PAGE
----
The weekend was apparently not the pause that refreshes for Wall Street: Following a mild selloff on Friday, futures pointed to a sharply lower open for stocks Monday.
Many investors apparently feel it's time to take at least some profits after the S&P 500 rose about 50 percent from its March 9 low. the major indexes were showing a drop of about 2 percent at the opening.
Lowe's, the number two home improvement retailer, added to the market's poor mood after reporting a 19 percent drop in quarterly profit that was worse than estimates. Shares fell more than 9 percent in premarket trading.
The poor results from Lowe's spread; competitor Home Depot , which reports Tuesday, saw its shares slip more than 4 percent as well.
Stock weakness was being felt across the board, with the price on the 30-year treasury bond gaining more than 1 point and oil dropping below $66 a barrel to its lowest price for August.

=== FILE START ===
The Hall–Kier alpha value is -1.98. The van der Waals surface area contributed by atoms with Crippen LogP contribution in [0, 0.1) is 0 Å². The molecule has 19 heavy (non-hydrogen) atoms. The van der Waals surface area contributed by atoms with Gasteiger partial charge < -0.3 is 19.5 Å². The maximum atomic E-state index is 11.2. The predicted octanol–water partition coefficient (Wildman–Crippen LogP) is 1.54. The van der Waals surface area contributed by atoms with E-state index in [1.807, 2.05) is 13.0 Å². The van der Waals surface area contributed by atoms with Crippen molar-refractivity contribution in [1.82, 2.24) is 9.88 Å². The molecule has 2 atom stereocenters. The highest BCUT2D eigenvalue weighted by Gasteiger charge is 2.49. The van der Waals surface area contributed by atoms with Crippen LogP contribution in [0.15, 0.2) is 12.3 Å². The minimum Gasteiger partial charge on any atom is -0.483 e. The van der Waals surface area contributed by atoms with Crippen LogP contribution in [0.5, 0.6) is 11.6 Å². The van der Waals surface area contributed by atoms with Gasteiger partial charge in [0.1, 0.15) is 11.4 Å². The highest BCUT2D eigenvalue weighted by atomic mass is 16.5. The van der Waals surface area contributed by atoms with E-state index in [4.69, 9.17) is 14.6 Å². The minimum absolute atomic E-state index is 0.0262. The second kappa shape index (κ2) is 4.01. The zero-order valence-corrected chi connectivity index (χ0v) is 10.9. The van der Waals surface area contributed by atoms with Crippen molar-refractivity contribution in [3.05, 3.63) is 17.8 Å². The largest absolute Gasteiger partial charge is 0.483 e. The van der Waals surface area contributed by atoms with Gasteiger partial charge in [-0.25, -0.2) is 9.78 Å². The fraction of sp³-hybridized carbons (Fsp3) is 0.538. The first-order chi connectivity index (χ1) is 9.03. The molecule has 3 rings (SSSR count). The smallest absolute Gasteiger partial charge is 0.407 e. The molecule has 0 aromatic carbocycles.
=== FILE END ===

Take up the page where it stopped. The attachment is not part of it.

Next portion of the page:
No major economic reports are on tap this morning, but there are two pieces of data which usually draw some market interest.
The Empire State Manufacturing Index - a measure of manufacturing activity in New York State - is out at 8:30 am New York time, while the National Association of Home Builders issues its Housing Market Index at 1 pm, measuring sentiment in the home building industry.
We'll also see some numbers that don't usually draw the spotlight but nonetheless have the potential to be influential: the Treasury issues its so-called "TIC" data at 9 am, which reflect exactly how much investment money is flowing into - or out of - the United States.
Throughout the day, credit card issuers will be out with their monthly "master trust" data, which provide up-to-date numbers on delinquencies for each issuer.
Health care stocks could be worth watching, as the Obama Administration signals that it may be ready to give up the idea of a public option for people seeking health insurance.
- Peter Schacknow, senior producer at CNBC.com, contributed to this report.